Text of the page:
Our Overall Thoughts on the Energy Efficiency Grant
This is a very exciting scheme, as it starts to bring reality into the energy supply market. For too long policy has neglected security of supply and failed to drive home the equivalence between energy demand reduction and capacity availability. At this stage the DECC seems receptive to opening the throttle on energy demand reduction, so opening the door to massive replacement of capacity. We expect that depending on the outcome of the pilot, energy generators will firstly consider how to lobby and trim the potential of the scheme - after all, selling power is their core business. We also think that when they have reflected, the Energy Demand Reduction scheme will stimulate generators to abandon their old business models and move to offering fully integrated energy services to customers. In fact, we hope that most generators will already have their service models in a late stage of development.
The Energy Demand Reduction scheme will transform the way in which the UK thinks about and uses energy. This change in mindset may see the UK rapidly abandon some of the failed experiments in early adoption of new technologies, such as solar PV. Once you start stacking up a market-led merit order of generation and energy demand reduction measures, massively subsidised imported technologies quickly cease to make sense - financially, sustainably and politically.
Getting back to earth though, by providing that long-awaited “grant” style approach, the Energy Demand Reduction scheme may help to overcome some of the inertia that has held back energy efficiency projects - free money from an energy efficient grant is too tempting for many decision makers!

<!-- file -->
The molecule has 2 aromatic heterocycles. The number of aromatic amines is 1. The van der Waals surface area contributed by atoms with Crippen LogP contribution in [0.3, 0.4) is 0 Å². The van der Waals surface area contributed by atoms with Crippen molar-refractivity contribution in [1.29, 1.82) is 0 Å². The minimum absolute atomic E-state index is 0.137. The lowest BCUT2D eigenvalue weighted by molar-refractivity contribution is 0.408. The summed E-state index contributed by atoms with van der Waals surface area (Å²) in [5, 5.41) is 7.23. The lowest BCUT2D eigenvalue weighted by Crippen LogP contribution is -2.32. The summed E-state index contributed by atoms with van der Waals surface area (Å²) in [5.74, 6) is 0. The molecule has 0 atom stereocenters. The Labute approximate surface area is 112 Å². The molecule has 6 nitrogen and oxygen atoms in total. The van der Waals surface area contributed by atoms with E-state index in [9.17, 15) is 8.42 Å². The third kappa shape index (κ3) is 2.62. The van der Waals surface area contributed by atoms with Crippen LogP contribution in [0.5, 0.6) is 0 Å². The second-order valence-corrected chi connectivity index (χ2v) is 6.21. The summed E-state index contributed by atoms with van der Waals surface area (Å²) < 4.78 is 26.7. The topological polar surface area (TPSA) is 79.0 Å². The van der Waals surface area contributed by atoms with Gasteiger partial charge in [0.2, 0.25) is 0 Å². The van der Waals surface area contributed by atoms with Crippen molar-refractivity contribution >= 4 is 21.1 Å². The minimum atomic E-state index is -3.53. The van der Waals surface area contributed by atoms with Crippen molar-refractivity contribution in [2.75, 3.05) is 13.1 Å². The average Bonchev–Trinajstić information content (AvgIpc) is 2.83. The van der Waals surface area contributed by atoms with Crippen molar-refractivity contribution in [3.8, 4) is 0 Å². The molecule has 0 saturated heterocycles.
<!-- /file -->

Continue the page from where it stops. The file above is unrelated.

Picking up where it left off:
The ability to aggregate measures across technologies and sites also gives welcome flexibility for organisations that are distributed in nature rather than centralised. The further ability to combine measures between separate organisations will boost the competitiveness of the SMEs that are increasingly important to employment and our economy.
Energy Demand Reduction: Next Steps
We know from DECC that this pilot is an information-gathering approach, so measures based on new technologies and techniques are likely to be favoured as they will help stimulate new reduction opportunities in future. We think that the best strategy for companies interested in this pilot is as follows:
- Use it as an internal excuse to get your energy efficiency opportunities properly organised, so you can start investing in the no-regrets measures!
- Once you have identified your opportunities, screen for those whose characteristics are likely to score highly in the bidding process.
Projects to target for the energy efficiency grant:
1. Have paybacks that are just outside of your financing threshold;
2. Are not obvious - avoid measures such as basic replacements of outdated lighting or boilers, unless you can offer very sharp pricing;
3. Have particular barriers to implementation that can be referenced;
4. Apply in situations where general business margins are low and capital is tight;
5. Involve early adoption of a proven technology - whilst taking care to avoid the usual pitfalls!
6. Are scalable across many potential adopters and sites.
We think that the successful applicant in the energy efficiency grant process will take great care to offer value for money. While a welcome boost to the cost-effectiveness of projects, the Energy Demand Reduction scheme will not support a feeding frenzy for consultants and installers to boost margins with pass-through costs.
The details of how to apply for the energy efficiency grant will be released in June. It’s been a long wait, but we are nearly there!
Is the criterion for the energy efficiency grant achievable for your business? Will you be applying for the energy efficiency grant? Do you share my optimism for the potential of the new scheme? Please leave your comments below.
Photo Credit: Kav777